Friday, 28 October 2016

do this now

A nice arXiv paper “Good Enough Practices in Scientific Computing”, full of very sound advice, although I'd probably call it “The Theoretical Minimum Practices in Scientific Computing”.
Our intended audience is researchers who are working alone or with a handful of collaborators on projects lasting a few days to a few months, and who are ready to move beyond emailing themselves a spreadsheet named results-updated-3-revised.xlsx at the end of the workday. A practice is included in our list if large numbers of researchers use it, and large numbers of people are still using it months after first trying it out. We include the second criterion because there is no point recommending something that people won’t actually adopt.

[via Danny Yee’s blog]

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  1. I think they missed the point when recommending licenses for software... In a way they suggest against GPL by citing this work:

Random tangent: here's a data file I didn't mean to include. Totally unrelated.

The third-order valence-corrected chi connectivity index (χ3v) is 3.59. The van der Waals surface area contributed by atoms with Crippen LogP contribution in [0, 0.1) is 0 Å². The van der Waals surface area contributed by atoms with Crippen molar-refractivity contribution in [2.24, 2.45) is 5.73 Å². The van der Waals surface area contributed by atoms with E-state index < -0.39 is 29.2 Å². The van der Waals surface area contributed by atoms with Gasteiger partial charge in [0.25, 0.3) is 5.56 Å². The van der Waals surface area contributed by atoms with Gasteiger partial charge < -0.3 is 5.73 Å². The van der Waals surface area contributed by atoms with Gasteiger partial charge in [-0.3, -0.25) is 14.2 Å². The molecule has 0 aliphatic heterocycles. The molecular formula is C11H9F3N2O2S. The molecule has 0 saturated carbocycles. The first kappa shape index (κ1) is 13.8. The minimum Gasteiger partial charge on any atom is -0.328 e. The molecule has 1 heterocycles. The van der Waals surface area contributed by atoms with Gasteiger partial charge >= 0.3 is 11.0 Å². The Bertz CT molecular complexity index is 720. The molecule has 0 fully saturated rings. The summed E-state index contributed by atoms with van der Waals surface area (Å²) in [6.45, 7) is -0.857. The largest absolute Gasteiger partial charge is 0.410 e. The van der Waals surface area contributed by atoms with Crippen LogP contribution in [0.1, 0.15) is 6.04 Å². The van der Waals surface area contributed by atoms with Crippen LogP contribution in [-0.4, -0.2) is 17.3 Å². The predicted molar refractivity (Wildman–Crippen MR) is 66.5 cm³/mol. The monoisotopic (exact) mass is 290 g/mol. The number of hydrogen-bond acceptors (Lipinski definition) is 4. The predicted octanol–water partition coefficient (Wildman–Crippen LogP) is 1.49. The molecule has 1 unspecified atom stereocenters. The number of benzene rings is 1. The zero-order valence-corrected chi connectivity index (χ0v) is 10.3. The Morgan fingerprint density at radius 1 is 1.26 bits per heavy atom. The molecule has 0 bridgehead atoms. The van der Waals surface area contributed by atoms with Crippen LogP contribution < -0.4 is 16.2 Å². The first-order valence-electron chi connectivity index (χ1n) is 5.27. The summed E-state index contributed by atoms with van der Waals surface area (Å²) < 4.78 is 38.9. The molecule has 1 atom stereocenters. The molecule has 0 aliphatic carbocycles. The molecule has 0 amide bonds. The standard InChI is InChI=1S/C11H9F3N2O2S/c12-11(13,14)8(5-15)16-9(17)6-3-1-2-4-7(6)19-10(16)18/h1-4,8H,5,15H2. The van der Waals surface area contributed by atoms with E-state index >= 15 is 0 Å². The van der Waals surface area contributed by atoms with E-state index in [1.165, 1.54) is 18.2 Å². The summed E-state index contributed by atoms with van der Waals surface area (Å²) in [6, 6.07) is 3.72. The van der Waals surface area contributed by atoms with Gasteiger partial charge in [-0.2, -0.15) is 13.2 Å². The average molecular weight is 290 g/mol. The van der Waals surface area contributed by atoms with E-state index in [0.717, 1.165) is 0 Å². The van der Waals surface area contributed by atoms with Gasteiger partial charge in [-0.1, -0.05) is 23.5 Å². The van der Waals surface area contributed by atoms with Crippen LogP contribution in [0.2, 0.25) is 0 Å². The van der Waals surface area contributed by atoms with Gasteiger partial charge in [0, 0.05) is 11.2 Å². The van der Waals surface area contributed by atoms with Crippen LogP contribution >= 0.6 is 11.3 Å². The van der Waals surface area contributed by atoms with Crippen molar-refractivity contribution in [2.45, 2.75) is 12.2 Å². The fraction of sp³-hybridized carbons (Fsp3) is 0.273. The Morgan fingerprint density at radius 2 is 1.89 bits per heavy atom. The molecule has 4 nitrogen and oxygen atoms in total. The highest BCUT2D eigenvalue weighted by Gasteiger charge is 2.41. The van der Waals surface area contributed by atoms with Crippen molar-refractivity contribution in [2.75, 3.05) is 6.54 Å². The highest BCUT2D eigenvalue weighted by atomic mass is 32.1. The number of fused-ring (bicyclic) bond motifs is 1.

which painstakingly describes all the reasons why you want to have licenses such as GPL in your scientific work. Mainly they are among the few that *prevent patent treachery*. They could at least mention FreeBSD instead of just BSD.
    I think that all these analyses on GPL-licenses have always the nice scenario in mind an they just forget to imagine about the nasty scenarios which are the ones we want to prevent.
    If people dislike GPL on idiological/religious[1] grounds, then at least they should check this list [2].

    1. A fair point. Also, this is the area that one's institution is most likely to have suggestions or requirements in place.